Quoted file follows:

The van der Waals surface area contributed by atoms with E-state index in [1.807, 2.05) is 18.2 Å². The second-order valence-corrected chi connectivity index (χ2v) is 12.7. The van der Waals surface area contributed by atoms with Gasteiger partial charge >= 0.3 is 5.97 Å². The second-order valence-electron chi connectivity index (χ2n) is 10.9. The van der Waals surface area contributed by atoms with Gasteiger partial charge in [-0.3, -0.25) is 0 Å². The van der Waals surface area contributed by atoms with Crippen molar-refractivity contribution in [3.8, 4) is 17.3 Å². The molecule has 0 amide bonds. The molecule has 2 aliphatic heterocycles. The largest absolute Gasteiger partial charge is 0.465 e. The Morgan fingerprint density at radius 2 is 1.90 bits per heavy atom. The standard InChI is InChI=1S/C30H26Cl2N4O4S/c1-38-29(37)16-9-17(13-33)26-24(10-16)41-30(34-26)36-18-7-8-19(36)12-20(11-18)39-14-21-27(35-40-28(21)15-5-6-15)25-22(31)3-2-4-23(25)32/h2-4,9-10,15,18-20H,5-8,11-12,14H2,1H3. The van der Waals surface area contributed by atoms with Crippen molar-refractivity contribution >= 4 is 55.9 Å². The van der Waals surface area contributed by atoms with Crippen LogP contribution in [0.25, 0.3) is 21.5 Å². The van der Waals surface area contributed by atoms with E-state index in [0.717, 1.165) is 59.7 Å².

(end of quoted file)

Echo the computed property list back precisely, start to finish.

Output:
The van der Waals surface area contributed by atoms with E-state index in [1.807, 2.05) is 18.2 Å². The second-order valence-corrected chi connectivity index (χ2v) is 12.7. The van der Waals surface area contributed by atoms with Gasteiger partial charge >= 0.3 is 5.97 Å². The second-order valence-electron chi connectivity index (χ2n) is 10.9. The van der Waals surface area contributed by atoms with Gasteiger partial charge in [-0.3, -0.25) is 0 Å². The van der Waals surface area contributed by atoms with Crippen molar-refractivity contribution in [3.8, 4) is 17.3 Å². The molecule has 0 amide bonds. The molecule has 2 aliphatic heterocycles. The largest absolute Gasteiger partial charge is 0.465 e. The Morgan fingerprint density at radius 2 is 1.90 bits per heavy atom. The standard InChI is InChI=1S/C30H26Cl2N4O4S/c1-38-29(37)16-9-17(13-33)26-24(10-16)41-30(34-26)36-18-7-8-19(36)12-20(11-18)39-14-21-27(35-40-28(21)15-5-6-15)25-22(31)3-2-4-23(25)32/h2-4,9-10,15,18-20H,5-8,11-12,14H2,1H3. The van der Waals surface area contributed by atoms with Crippen molar-refractivity contribution >= 4 is 55.9 Å². The van der Waals surface area contributed by atoms with Crippen LogP contribution in [0.25, 0.3) is 21.5 Å². The van der Waals surface area contributed by atoms with E-state index in [0.717, 1.165) is 59.7 Å².